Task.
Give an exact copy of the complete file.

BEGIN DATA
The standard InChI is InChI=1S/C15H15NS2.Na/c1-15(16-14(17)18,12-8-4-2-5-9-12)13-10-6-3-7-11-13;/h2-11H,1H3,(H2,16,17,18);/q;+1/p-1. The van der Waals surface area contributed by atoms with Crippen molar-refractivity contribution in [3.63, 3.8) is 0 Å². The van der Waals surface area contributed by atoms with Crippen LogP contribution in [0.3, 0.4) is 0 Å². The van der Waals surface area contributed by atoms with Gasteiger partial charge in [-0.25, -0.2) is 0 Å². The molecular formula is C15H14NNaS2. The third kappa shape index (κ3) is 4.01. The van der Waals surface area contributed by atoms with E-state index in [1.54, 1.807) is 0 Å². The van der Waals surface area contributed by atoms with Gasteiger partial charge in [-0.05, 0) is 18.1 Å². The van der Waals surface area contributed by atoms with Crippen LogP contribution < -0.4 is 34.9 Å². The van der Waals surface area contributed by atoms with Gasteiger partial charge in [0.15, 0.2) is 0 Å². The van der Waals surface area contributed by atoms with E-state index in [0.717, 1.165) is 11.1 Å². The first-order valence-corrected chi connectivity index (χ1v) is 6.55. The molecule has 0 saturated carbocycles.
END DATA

The standard InChI is InChI=1S/C15H15NS2.Na/c1-15(16-14(17)18,12-8-4-2-5-9-12)13-10-6-3-7-11-13;/h2-11H,1H3,(H2,16,17,18);/q;+1/p-1. The van der Waals surface area contributed by atoms with Crippen molar-refractivity contribution in [3.63, 3.8) is 0 Å². The van der Waals surface area contributed by atoms with Crippen LogP contribution in [0.3, 0.4) is 0 Å². The van der Waals surface area contributed by atoms with Gasteiger partial charge in [-0.25, -0.2) is 0 Å². The molecular formula is C15H14NNaS2. The third kappa shape index (κ3) is 4.01. The van der Waals surface area contributed by atoms with E-state index in [1.54, 1.807) is 0 Å². The van der Waals surface area contributed by atoms with Gasteiger partial charge in [-0.05, 0) is 18.1 Å². The van der Waals surface area contributed by atoms with Crippen LogP contribution < -0.4 is 34.9 Å². The van der Waals surface area contributed by atoms with Gasteiger partial charge in [0.15, 0.2) is 0 Å². The van der Waals surface area contributed by atoms with E-state index in [0.717, 1.165) is 11.1 Å². The first-order valence-corrected chi connectivity index (χ1v) is 6.55. The molecule has 0 saturated carbocycles.